Galef’s Bill to Protect Access to Public Records Passes Assembly

Legislation prevents government agencies from using copyright protections to prohibit public access

Legislation sponsored by Assemblywoman Sandy Galef prohibiting government agencies in New York from claiming copyright protections passed in the Assembly today. The bill, A.04499/S.03988 (sponsored by Reichlin-Melnick in the Senate), will ensure that copyright claims will not hinder the ability of the people of New York to access and use public records. This bill passed the Assembly today as part of “Sunshine Week,” a week in which the Assembly passes a package of bills aimed at increasing government transparency.

Every year in celebration of Sunshine Week, the Assembly reinforces its dedication to strengthening public participation and transparency in government by voting on bills that provide citizens greater access to government materials. Galef’s copyright legislation will allow more of the government’s records to be available to the public without the concern of copyright protections and infringements.

Although the Copyright Act states that work produced for the U.S. Government by its officers and employees is not subject to copyright, it does not mention state and local governments. This loophole allows state and local governments to seek copyright protection on work done as fundamental duties of government. Copyrights and similar protections, such as patents, will still be justifiable when the record reflects artistic creation, scientific, or academic research. The bill also does not prohibit materials from being withheld if the government agency plans to distribute the record or derivative work based on it to the public by sale or other transfer of ownership.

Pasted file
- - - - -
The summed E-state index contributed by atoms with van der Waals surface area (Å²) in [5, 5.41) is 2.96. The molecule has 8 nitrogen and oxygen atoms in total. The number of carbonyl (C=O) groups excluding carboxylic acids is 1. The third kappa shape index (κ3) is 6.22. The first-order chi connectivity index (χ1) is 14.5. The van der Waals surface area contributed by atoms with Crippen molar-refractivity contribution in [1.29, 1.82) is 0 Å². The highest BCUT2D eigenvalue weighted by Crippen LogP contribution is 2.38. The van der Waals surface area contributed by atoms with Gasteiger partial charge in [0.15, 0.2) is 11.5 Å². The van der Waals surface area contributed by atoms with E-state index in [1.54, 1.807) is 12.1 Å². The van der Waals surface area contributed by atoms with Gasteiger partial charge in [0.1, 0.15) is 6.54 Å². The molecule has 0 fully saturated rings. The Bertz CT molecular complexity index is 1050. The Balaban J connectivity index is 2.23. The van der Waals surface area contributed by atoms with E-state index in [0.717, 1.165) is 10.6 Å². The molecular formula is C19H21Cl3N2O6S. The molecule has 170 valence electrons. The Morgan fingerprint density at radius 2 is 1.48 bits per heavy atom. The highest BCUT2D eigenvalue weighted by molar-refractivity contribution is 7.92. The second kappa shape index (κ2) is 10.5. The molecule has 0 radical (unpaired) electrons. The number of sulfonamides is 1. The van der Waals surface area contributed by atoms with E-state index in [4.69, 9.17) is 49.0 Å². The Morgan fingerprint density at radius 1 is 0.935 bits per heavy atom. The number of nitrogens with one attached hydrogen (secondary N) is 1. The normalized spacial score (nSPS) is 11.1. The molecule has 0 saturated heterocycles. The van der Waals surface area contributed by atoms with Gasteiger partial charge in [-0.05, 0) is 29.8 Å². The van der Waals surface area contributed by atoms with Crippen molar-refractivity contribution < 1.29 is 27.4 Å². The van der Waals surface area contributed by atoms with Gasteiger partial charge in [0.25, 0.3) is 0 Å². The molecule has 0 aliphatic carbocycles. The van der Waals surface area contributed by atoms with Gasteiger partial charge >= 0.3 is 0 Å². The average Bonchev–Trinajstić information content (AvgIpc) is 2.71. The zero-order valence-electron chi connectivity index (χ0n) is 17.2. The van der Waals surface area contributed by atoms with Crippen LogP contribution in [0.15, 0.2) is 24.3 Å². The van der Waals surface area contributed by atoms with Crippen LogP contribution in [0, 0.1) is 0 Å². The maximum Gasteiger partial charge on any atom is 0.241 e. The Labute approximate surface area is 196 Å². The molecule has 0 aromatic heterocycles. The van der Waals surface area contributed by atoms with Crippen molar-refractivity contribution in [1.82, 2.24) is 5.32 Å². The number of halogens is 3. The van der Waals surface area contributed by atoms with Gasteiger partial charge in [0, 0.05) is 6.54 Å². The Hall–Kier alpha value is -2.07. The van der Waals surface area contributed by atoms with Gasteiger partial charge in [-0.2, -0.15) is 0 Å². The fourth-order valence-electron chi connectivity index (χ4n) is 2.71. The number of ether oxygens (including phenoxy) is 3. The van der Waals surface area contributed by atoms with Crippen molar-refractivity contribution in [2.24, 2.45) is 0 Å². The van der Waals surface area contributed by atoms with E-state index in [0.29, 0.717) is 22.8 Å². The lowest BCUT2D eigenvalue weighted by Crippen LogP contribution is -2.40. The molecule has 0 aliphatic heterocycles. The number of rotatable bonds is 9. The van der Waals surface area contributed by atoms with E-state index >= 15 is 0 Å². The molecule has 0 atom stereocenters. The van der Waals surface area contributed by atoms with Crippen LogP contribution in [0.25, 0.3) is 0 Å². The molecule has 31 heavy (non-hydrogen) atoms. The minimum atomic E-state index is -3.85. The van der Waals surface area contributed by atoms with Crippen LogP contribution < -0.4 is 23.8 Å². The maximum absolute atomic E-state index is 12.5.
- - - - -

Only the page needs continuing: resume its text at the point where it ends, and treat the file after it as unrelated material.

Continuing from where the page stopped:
“New York residents and businesses essentially pay for public records as taxpayers. Therefore, these records should be viewable to the public and copyrights should not be claimed,” said Assemblywoman Galef. “Unfortunately, there have been instances when state and local governments have failed to allow the public access to this information. The legislature must continue to support proposals to make it easier for the people to access records so they can use this information to make informed decisions. I look forward to advocating for additional legislation to make New York State more transparent in its actions.”